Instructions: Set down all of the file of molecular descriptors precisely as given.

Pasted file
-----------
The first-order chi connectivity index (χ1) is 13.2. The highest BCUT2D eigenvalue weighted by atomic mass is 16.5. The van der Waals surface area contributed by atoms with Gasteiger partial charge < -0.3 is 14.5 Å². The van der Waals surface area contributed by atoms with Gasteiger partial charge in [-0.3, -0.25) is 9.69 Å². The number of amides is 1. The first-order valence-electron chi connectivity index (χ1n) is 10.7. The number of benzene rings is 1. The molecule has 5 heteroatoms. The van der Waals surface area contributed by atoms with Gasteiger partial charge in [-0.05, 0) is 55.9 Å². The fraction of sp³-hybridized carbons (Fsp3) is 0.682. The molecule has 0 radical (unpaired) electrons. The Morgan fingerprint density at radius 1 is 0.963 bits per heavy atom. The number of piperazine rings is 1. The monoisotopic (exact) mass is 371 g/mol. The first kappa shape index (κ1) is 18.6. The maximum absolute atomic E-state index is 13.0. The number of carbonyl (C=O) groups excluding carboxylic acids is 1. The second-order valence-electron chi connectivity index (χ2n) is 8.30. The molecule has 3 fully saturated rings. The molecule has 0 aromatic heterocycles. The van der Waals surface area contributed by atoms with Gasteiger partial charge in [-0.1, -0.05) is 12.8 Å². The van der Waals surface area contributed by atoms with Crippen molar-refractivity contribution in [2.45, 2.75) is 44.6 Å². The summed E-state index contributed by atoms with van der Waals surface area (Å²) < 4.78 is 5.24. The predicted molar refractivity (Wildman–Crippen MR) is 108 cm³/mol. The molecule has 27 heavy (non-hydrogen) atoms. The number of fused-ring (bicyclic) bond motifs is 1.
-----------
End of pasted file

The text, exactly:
The first-order chi connectivity index (χ1) is 13.2. The highest BCUT2D eigenvalue weighted by atomic mass is 16.5. The van der Waals surface area contributed by atoms with Gasteiger partial charge < -0.3 is 14.5 Å². The van der Waals surface area contributed by atoms with Gasteiger partial charge in [-0.3, -0.25) is 9.69 Å². The number of amides is 1. The first-order valence-electron chi connectivity index (χ1n) is 10.7. The number of benzene rings is 1. The molecule has 5 heteroatoms. The van der Waals surface area contributed by atoms with Gasteiger partial charge in [-0.05, 0) is 55.9 Å². The fraction of sp³-hybridized carbons (Fsp3) is 0.682. The molecule has 0 radical (unpaired) electrons. The Morgan fingerprint density at radius 1 is 0.963 bits per heavy atom. The number of piperazine rings is 1. The monoisotopic (exact) mass is 371 g/mol. The first kappa shape index (κ1) is 18.6. The maximum absolute atomic E-state index is 13.0. The number of carbonyl (C=O) groups excluding carboxylic acids is 1. The second-order valence-electron chi connectivity index (χ2n) is 8.30. The molecule has 3 fully saturated rings. The molecule has 0 aromatic heterocycles. The van der Waals surface area contributed by atoms with Gasteiger partial charge in [-0.1, -0.05) is 12.8 Å². The van der Waals surface area contributed by atoms with Crippen molar-refractivity contribution in [2.45, 2.75) is 44.6 Å². The summed E-state index contributed by atoms with van der Waals surface area (Å²) < 4.78 is 5.24. The predicted molar refractivity (Wildman–Crippen MR) is 108 cm³/mol. The molecule has 27 heavy (non-hydrogen) atoms. The number of fused-ring (bicyclic) bond motifs is 1.